Which way now for immigration policy?

The coalition government has compromised on immigration. But while the end to child detention is a victory for campaigners, there are huge problems with the proposed cap.

Jill Rutter works for an organisation supporting asylum seekers and other immigrants and is an associate fellow of ippr; she writes in a personal capacity

Outside London, immigration emerged as a potent issue of public concern during the election campaign, with the Conservative and Labour Party’s talking tough, and the Lib Dems, the SNP, Plaid Cymru and the Greens advancing a different narrative – one that stressed the positive impacts of immigration.

With the Liberal Democrats and the Conservatives divided in their overall narrative and in the details of asylum and immigration policy, it came as no surprise that the coalition agreement included a clause on this issue. Both parties have agreed to support an annual limit on work visa and student immigration to the UK and both parties have agreed to end the detention of children for immigration purposes.

Although not part of the formal coalition agreement, senior Lib Dems have also agreed to drop the proposal for an amnesty for irregular (illegal) migrants with more than ten years’ residency in the UK. Some senior Lib Dem parliamentarians have suggested that the amnesty proposal was a mistake and all mention of it has been mysteriously buried deep within the Lib Dem website. The migrants’ rights lobby, including Lib Dem party members, are now asking what these concessions really mean, and how the new government’s asylum and immigration policies will shape up.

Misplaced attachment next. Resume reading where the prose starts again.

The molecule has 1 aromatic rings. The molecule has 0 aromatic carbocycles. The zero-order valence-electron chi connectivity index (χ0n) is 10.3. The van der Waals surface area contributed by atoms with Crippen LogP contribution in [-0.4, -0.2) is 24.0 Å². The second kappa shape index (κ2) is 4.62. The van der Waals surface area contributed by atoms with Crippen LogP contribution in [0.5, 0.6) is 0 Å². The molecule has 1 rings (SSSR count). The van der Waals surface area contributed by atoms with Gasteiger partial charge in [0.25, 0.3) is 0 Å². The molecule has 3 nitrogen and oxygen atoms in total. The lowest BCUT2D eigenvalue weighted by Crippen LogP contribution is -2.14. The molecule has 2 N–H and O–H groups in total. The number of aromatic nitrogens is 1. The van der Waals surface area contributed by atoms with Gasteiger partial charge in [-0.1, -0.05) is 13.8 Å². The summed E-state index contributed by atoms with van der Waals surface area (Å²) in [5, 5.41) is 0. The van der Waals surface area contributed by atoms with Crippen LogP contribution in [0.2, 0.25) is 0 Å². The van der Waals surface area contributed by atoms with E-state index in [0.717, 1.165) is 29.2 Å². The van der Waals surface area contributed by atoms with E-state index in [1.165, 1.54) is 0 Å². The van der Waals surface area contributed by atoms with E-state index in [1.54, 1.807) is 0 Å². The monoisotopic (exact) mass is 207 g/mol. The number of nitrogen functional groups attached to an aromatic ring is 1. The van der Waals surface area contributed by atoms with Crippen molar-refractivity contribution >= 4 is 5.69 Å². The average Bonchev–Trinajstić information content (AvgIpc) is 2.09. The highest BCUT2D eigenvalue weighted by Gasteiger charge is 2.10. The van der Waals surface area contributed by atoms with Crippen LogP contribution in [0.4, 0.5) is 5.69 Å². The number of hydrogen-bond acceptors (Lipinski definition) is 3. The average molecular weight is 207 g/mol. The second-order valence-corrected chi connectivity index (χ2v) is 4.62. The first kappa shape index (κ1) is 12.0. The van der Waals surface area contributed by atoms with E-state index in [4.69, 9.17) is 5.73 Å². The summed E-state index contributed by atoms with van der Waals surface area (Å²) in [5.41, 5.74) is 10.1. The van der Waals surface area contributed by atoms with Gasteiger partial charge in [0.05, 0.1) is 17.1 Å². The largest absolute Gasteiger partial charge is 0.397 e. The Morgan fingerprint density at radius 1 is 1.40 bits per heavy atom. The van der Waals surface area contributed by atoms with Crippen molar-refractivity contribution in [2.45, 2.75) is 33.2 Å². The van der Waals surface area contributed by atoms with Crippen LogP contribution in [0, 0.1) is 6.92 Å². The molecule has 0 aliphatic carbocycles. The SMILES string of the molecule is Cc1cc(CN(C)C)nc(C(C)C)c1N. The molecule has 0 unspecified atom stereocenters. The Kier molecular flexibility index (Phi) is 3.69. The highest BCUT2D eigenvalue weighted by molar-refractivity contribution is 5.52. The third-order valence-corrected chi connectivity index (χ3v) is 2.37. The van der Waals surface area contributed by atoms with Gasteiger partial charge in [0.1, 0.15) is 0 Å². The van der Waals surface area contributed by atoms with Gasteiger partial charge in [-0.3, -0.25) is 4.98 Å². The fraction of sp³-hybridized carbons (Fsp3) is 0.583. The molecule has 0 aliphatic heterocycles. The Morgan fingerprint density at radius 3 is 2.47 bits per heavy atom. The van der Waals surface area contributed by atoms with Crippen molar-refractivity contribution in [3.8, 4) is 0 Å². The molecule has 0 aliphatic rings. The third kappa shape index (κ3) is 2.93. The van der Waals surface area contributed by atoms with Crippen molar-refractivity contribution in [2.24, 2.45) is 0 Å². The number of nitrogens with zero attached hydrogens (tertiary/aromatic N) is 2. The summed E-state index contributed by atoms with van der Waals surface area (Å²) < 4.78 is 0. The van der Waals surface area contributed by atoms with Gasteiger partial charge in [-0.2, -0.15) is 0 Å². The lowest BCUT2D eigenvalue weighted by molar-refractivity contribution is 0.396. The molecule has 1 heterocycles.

In the next few weeks, Home Office ministers and civil servants will begin examining the immigration cap. It is not clear whether the coalition agreement will introduce an annual quota on work and student migration, or a cap on net inward immigration, where limits would be determined by the balance between immigration and emigration. Numbers matter, and previous Left Foot Forward postings have suggested that a net immigration cap of 40,000 people a year – intimated by the Tories – is likely to harm our universities, hospitals, financial services and other sectors of the economy that are dependent on skilled migrant labour. If the original Tory proposals were implemented, we could reach a situation mid-year where no more accountants, hospital consultants or PhD students could be brought into the UK until the following year. Already, university vice-chancellors, city banks, NHS and social care employers are lobbying to limit the damage of a cap. Foreign Office officials are also open in suggesting that a cap may harm bilateral relations with countries such as the US and India. Given the strength of this lobby, generous proposals, window dressed to sound tough, look the likely policy outcome.

The ending of child detention is welcome from a human rights perspective. But without workable alternatives to detention, this will be a hollow victory for the Lib Dems. Governments will still remove children and families from the UK and the UK Border Agency will, therefore, need to locate and monitor those whose removal is imminent. Without workable alternatives to detention such as police station reporting, we may see families scooped up in dawn raids and driven straight to the airport. (This already happens). Yes, child detention was stressful and horrible, but legal staff have daily surgeries in all the immigration removal centres and were able to challenge both detention and unlawful removal from the UK.

Outside the cap and the operation of removal policy, the new Home Secretary has much on her plate. Asylum backlogs are stacking up again and the quality of initial asylum decision making remains poor, with nearly a quarter of appeals overturning the UK Border Agency’s initial decision.